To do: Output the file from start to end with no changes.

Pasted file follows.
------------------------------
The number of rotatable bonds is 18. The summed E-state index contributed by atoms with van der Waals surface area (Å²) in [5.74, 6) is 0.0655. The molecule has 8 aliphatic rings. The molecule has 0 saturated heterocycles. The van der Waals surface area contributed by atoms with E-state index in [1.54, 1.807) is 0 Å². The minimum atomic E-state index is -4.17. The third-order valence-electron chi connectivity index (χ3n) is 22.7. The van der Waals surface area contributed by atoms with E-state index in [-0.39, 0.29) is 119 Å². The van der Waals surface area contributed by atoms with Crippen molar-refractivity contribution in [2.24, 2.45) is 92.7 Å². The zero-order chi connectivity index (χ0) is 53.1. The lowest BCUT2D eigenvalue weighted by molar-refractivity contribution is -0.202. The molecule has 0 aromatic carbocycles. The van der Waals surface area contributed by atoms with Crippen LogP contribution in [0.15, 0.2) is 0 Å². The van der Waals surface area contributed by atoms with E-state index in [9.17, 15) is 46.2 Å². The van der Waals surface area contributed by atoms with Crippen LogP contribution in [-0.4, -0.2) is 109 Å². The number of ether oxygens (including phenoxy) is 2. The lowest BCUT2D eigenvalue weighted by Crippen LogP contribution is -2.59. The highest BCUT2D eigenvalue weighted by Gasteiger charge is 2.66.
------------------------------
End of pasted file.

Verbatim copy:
The number of rotatable bonds is 18. The summed E-state index contributed by atoms with van der Waals surface area (Å²) in [5.74, 6) is 0.0655. The molecule has 8 aliphatic rings. The molecule has 0 saturated heterocycles. The van der Waals surface area contributed by atoms with E-state index in [1.54, 1.807) is 0 Å². The minimum atomic E-state index is -4.17. The third-order valence-electron chi connectivity index (χ3n) is 22.7. The van der Waals surface area contributed by atoms with E-state index in [-0.39, 0.29) is 119 Å². The van der Waals surface area contributed by atoms with Crippen molar-refractivity contribution in [2.24, 2.45) is 92.7 Å². The zero-order chi connectivity index (χ0) is 53.1. The lowest BCUT2D eigenvalue weighted by molar-refractivity contribution is -0.202. The molecule has 0 aromatic carbocycles. The van der Waals surface area contributed by atoms with Crippen LogP contribution in [0.15, 0.2) is 0 Å². The van der Waals surface area contributed by atoms with E-state index in [9.17, 15) is 46.2 Å². The van der Waals surface area contributed by atoms with Crippen LogP contribution in [-0.4, -0.2) is 109 Å². The number of ether oxygens (including phenoxy) is 2. The lowest BCUT2D eigenvalue weighted by Crippen LogP contribution is -2.59. The highest BCUT2D eigenvalue weighted by Gasteiger charge is 2.66.